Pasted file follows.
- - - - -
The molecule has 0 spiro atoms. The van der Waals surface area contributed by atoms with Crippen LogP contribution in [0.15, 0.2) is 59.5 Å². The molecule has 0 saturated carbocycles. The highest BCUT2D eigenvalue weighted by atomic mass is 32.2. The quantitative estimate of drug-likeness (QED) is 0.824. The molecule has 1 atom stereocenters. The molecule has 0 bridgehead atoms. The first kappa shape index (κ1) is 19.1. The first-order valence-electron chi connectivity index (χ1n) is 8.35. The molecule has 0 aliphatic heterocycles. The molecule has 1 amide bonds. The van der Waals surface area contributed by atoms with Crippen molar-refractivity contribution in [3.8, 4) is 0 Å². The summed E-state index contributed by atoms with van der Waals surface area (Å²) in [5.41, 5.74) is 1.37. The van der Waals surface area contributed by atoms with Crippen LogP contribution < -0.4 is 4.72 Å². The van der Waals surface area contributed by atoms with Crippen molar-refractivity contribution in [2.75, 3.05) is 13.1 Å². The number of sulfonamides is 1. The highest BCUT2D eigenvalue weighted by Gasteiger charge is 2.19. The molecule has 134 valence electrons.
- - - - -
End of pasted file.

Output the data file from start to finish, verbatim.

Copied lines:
The molecule has 0 spiro atoms. The van der Waals surface area contributed by atoms with Crippen LogP contribution in [0.15, 0.2) is 59.5 Å². The molecule has 0 saturated carbocycles. The highest BCUT2D eigenvalue weighted by atomic mass is 32.2. The quantitative estimate of drug-likeness (QED) is 0.824. The molecule has 1 atom stereocenters. The molecule has 0 bridgehead atoms. The first kappa shape index (κ1) is 19.1. The first-order valence-electron chi connectivity index (χ1n) is 8.35. The molecule has 0 aliphatic heterocycles. The molecule has 1 amide bonds. The van der Waals surface area contributed by atoms with Crippen molar-refractivity contribution in [3.8, 4) is 0 Å². The summed E-state index contributed by atoms with van der Waals surface area (Å²) in [5.41, 5.74) is 1.37. The van der Waals surface area contributed by atoms with Crippen LogP contribution < -0.4 is 4.72 Å². The van der Waals surface area contributed by atoms with Crippen molar-refractivity contribution in [2.75, 3.05) is 13.1 Å². The number of sulfonamides is 1. The highest BCUT2D eigenvalue weighted by Gasteiger charge is 2.19. The molecule has 134 valence electrons.